Sun Apr 2, 2017
SFU Downtown Campus – Terasen Theatre | Harbour Centre
515 West Hastings Street Vancouver, BC
DGC Member & Permittee Logbook holders cost $25 | Non DGC Member cost $75
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Directors Guild of Canada, BC District Council
Narrative for Movies and Television | “Fix it in script or fix it in post”
Presented by Melanie Anne Philips
Creator of StoryWeaver Story Development Software, the co-creator of the Dramatica Theory of Narrative and the Dramatica Story Structure Software.
Narrative for Movies and Television is a full-day seminar that addresses the two biggest reasons some productions fail at a structural level.
The morning session focuses on techniques to find and fix holes and inconsistencies in the structure of existing scripts, and the afternoon session provides techniques for building a strong structural foundation in development projects without hobbling the creative process.
1. Improving the structure of existing scripts
Underlying problems with the structure of an existing script can remain hidden all the way through production, emerging only in post-production, audience testing, or even after release. Often, small and simple revisions in the script can solve structural problems in advance that would be costly, impractical or even impossible to solve after production.
The morning session of the seminar provides methods for identifying the most common and most significant structural failures in an existing script, in all four principal areas of a story:
characters, plot, theme, and genre. You'll discover tried and true techniques for seeing through the subject matter to the structure beneath, much as an x-ray can see through the body to the skeleton. You'll learn how to diagnose problems with the story and what needs to be done to solve them. By the end of the morning session, you'll see scripts in a whole new way that transcends topic, style, casting, crew and budget to bring the infrastructure to the surface.
2. Build sound structure for scripts in development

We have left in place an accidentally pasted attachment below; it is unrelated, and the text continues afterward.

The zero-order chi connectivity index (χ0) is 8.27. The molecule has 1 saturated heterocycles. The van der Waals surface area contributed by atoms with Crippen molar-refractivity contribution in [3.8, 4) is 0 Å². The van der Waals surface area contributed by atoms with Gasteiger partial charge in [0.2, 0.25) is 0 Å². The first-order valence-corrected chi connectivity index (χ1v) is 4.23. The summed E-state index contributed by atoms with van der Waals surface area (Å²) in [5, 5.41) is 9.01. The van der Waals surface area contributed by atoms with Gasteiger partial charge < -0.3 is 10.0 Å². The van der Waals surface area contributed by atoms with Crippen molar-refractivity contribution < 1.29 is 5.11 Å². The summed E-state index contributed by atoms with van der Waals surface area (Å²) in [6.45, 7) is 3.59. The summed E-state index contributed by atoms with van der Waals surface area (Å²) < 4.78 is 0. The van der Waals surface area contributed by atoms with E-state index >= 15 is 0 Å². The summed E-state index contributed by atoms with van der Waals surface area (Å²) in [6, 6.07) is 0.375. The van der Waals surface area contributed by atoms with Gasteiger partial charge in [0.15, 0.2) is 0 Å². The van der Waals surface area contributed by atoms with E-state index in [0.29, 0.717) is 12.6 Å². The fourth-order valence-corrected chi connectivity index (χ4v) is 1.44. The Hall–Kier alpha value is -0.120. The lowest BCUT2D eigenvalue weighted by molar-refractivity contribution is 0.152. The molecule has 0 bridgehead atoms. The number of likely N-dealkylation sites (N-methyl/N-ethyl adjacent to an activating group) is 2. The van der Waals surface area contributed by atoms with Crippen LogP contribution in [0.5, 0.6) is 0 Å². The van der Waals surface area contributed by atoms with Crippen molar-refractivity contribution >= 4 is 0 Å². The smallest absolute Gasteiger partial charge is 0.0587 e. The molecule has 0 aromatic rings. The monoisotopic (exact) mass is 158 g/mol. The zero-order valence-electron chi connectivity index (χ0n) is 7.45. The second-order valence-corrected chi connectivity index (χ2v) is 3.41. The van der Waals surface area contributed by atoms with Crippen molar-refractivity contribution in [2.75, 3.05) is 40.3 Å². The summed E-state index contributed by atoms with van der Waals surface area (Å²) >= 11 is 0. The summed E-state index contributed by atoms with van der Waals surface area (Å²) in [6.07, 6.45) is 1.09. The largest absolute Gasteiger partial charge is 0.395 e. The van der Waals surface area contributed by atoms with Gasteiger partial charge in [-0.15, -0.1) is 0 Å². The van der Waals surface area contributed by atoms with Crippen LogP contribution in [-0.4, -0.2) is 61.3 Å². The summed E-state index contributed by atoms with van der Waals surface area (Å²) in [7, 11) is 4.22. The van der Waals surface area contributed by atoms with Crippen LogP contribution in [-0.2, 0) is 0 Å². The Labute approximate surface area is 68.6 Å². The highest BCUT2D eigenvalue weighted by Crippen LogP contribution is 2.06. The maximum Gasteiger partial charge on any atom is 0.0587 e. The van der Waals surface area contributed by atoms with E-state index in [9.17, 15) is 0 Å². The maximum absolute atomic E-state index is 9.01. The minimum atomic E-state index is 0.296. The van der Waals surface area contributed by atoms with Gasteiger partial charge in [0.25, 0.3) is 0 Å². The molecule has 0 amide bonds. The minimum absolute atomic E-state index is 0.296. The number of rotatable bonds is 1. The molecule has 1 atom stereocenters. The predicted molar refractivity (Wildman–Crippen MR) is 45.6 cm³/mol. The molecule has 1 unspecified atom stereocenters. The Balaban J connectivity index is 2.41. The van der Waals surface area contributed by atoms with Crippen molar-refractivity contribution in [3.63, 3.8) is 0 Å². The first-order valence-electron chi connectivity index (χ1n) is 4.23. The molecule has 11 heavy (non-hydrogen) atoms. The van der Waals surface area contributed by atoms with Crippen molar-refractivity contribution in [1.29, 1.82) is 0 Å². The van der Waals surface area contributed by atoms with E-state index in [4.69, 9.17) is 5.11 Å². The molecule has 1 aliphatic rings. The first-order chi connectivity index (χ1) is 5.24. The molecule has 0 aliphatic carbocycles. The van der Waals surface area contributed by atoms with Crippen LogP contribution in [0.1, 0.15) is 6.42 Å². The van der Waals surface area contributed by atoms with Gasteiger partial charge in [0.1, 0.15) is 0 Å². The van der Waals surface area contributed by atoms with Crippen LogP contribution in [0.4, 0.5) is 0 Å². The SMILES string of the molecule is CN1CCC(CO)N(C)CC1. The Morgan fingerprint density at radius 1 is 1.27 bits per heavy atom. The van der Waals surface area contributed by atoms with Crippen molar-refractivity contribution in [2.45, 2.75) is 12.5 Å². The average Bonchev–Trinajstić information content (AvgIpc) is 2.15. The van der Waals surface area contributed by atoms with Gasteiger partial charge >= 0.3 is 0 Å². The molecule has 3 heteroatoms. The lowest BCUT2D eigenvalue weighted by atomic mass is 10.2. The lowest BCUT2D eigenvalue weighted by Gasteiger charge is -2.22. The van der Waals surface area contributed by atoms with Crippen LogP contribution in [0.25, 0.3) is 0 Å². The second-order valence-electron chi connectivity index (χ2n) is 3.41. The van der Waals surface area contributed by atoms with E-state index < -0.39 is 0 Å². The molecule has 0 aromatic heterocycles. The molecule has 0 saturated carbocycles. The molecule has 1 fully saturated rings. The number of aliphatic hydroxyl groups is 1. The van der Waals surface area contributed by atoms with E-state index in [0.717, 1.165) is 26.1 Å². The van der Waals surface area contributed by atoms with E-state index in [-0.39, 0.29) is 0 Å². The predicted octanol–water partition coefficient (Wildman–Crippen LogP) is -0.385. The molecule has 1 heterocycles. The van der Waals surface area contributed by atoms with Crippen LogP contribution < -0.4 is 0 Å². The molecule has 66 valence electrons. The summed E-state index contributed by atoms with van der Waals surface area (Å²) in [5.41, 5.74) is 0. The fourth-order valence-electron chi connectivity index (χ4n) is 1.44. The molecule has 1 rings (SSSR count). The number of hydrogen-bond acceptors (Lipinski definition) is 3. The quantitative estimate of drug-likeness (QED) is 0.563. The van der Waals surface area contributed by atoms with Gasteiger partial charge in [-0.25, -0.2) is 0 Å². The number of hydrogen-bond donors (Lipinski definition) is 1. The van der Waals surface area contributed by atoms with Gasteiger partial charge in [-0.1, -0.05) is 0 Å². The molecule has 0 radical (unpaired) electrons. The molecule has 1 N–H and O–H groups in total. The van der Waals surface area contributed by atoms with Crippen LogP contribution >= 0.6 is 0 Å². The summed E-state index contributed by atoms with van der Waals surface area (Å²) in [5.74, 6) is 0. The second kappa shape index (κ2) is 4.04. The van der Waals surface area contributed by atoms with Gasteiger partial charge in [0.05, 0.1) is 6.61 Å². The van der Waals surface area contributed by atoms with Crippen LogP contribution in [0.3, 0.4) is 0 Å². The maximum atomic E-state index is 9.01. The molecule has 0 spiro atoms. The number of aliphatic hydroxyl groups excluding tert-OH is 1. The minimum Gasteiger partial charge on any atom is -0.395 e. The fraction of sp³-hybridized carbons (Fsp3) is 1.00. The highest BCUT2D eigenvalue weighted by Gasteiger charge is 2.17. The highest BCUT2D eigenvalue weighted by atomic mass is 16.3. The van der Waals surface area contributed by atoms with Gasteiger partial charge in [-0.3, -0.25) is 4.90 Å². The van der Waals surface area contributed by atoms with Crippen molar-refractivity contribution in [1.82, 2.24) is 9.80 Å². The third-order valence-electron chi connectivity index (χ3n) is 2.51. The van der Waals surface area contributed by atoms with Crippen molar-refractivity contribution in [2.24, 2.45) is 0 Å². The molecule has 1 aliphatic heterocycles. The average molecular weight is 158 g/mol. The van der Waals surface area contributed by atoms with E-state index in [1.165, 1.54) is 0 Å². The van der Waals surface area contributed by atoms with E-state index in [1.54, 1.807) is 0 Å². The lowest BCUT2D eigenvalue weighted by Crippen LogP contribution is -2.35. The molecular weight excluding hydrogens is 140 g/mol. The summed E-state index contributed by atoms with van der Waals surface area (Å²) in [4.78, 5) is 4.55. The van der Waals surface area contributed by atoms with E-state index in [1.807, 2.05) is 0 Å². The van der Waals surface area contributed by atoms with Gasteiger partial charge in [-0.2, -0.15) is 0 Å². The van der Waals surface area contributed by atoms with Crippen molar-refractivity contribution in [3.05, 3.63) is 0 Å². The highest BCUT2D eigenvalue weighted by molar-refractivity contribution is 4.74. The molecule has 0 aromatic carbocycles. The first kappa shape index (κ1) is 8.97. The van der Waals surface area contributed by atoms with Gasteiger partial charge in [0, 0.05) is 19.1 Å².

The development process is often a chaotic one, sometimes involving many people, each with an opinion and each with an approach for creating a story that will become a successful motion picture or television program. Unfortunately, these opinions are just as often in conflict, leading to a Frankenstein's monster of script, stitched together from the best ideas of several people and perhaps progressively sculpted by a series of different writers.
Even if you are writing a script on your own or with a partner, the process is usually driven by the subject matter, the genre, the setting, the visuals and the opportunity to express a passionate concept or to push the technical envelope. And yet, through all this, frequently very little attention is given to the structure of the story being created.
The afternoon session of the seminar will provide a complete method for developing a script from scratch (or by adaptation) that ensures all essential structural elements are present without getting in the way of the creative spark. In fact, this method will open up whole new creative avenues and new opportunities for sidestepping stereotypes and breaking out of clichés.
Director Member (advanced) registration starts - March 7th
General Membership & Permittee Logbook Holder registration starts - March 14th
Non-Member registration starts - March 21st
DGC Member & Permittee Logbook holders cost $25, Non DGC Member cost $75
Registration cancellation until Wednesday, March 30th at 5:00pm
REGISTER by calling the Directors Guild of Canada, BC District Council, Suite 430 – 1152 Mainland Street, Vancouver (604) 688-2976 (cash or credit cards accepted).
About the Presenter
Melanie Anne Phillips is the creator of StoryWeaver Story Development Software, the co-creator of the Dramatica theory of narrative and the Dramatica Story Structure Software, and the originator of the Master Storyteller Method.
Originally working for ten years as a writer, director and editor in the Los Angeles area, for the past twenty-five years, Ms. Phillips has been a teacher of creative writing for novels and screenplays. Her approaches to story structure have been embraced by hundreds of thousands of writers and employed on motion pictures with a collective box office in the billions of dollars.
Today, Ms. Phillips focuses on teaching groups of writers through a variety of seminars and workshops and consults on productions and with individual writers to help find and refine the structure already emerging in the project.